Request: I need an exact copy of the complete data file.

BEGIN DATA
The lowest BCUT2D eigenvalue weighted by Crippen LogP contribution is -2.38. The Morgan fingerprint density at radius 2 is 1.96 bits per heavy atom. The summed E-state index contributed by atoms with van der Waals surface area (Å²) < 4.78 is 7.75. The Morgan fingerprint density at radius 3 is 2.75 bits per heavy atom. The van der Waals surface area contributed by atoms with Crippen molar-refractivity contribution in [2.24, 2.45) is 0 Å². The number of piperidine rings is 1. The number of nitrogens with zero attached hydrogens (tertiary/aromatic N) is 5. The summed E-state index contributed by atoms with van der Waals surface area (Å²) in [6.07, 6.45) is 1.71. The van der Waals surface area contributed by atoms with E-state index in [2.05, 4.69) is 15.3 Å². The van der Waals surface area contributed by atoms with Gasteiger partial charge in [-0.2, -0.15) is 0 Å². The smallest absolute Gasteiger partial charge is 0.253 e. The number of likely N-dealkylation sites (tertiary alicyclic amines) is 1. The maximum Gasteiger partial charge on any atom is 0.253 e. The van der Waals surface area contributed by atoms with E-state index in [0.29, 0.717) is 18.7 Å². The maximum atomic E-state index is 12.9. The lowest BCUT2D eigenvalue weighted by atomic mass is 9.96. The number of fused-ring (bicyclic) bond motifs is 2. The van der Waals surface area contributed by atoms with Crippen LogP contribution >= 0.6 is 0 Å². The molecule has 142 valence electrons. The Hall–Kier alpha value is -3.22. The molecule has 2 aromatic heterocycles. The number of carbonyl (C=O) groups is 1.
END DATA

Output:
The lowest BCUT2D eigenvalue weighted by Crippen LogP contribution is -2.38. The Morgan fingerprint density at radius 2 is 1.96 bits per heavy atom. The summed E-state index contributed by atoms with van der Waals surface area (Å²) < 4.78 is 7.75. The Morgan fingerprint density at radius 3 is 2.75 bits per heavy atom. The van der Waals surface area contributed by atoms with Crippen molar-refractivity contribution in [2.24, 2.45) is 0 Å². The number of piperidine rings is 1. The number of nitrogens with zero attached hydrogens (tertiary/aromatic N) is 5. The summed E-state index contributed by atoms with van der Waals surface area (Å²) in [6.07, 6.45) is 1.71. The van der Waals surface area contributed by atoms with E-state index in [2.05, 4.69) is 15.3 Å². The van der Waals surface area contributed by atoms with Gasteiger partial charge in [-0.2, -0.15) is 0 Å². The smallest absolute Gasteiger partial charge is 0.253 e. The number of likely N-dealkylation sites (tertiary alicyclic amines) is 1. The maximum Gasteiger partial charge on any atom is 0.253 e. The van der Waals surface area contributed by atoms with E-state index in [0.29, 0.717) is 18.7 Å². The maximum atomic E-state index is 12.9. The lowest BCUT2D eigenvalue weighted by atomic mass is 9.96. The number of fused-ring (bicyclic) bond motifs is 2. The van der Waals surface area contributed by atoms with Crippen LogP contribution >= 0.6 is 0 Å². The molecule has 142 valence electrons. The Hall–Kier alpha value is -3.22. The molecule has 2 aromatic heterocycles. The number of carbonyl (C=O) groups is 1.